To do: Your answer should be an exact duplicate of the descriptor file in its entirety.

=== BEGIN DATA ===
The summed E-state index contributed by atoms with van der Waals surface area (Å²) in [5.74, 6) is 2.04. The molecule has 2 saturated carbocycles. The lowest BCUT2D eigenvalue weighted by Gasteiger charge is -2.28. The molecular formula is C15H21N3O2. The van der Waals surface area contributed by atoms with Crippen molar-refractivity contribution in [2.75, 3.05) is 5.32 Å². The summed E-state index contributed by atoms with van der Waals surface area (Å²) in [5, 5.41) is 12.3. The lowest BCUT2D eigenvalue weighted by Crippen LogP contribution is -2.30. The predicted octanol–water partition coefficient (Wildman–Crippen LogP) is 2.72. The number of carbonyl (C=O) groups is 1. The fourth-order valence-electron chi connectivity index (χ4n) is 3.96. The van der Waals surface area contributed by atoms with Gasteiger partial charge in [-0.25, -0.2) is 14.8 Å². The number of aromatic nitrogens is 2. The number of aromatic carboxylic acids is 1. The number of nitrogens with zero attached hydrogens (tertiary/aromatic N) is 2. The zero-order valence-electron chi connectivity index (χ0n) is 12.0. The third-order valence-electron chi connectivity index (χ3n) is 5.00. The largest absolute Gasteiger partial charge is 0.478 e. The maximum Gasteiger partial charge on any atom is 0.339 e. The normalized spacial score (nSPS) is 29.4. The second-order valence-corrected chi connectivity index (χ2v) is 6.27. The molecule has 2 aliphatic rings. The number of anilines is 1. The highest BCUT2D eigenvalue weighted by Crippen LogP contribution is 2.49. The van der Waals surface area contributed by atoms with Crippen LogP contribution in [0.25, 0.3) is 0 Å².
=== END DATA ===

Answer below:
The summed E-state index contributed by atoms with van der Waals surface area (Å²) in [5.74, 6) is 2.04. The molecule has 2 saturated carbocycles. The lowest BCUT2D eigenvalue weighted by Gasteiger charge is -2.28. The molecular formula is C15H21N3O2. The van der Waals surface area contributed by atoms with Crippen molar-refractivity contribution in [2.75, 3.05) is 5.32 Å². The summed E-state index contributed by atoms with van der Waals surface area (Å²) in [5, 5.41) is 12.3. The lowest BCUT2D eigenvalue weighted by Crippen LogP contribution is -2.30. The predicted octanol–water partition coefficient (Wildman–Crippen LogP) is 2.72. The number of carbonyl (C=O) groups is 1. The fourth-order valence-electron chi connectivity index (χ4n) is 3.96. The van der Waals surface area contributed by atoms with Gasteiger partial charge in [-0.25, -0.2) is 14.8 Å². The number of aromatic nitrogens is 2. The number of aromatic carboxylic acids is 1. The number of nitrogens with zero attached hydrogens (tertiary/aromatic N) is 2. The zero-order valence-electron chi connectivity index (χ0n) is 12.0. The third-order valence-electron chi connectivity index (χ3n) is 5.00. The largest absolute Gasteiger partial charge is 0.478 e. The maximum Gasteiger partial charge on any atom is 0.339 e. The normalized spacial score (nSPS) is 29.4. The second-order valence-corrected chi connectivity index (χ2v) is 6.27. The molecule has 2 aliphatic rings. The number of anilines is 1. The highest BCUT2D eigenvalue weighted by Crippen LogP contribution is 2.49. The van der Waals surface area contributed by atoms with Crippen LogP contribution in [0.25, 0.3) is 0 Å².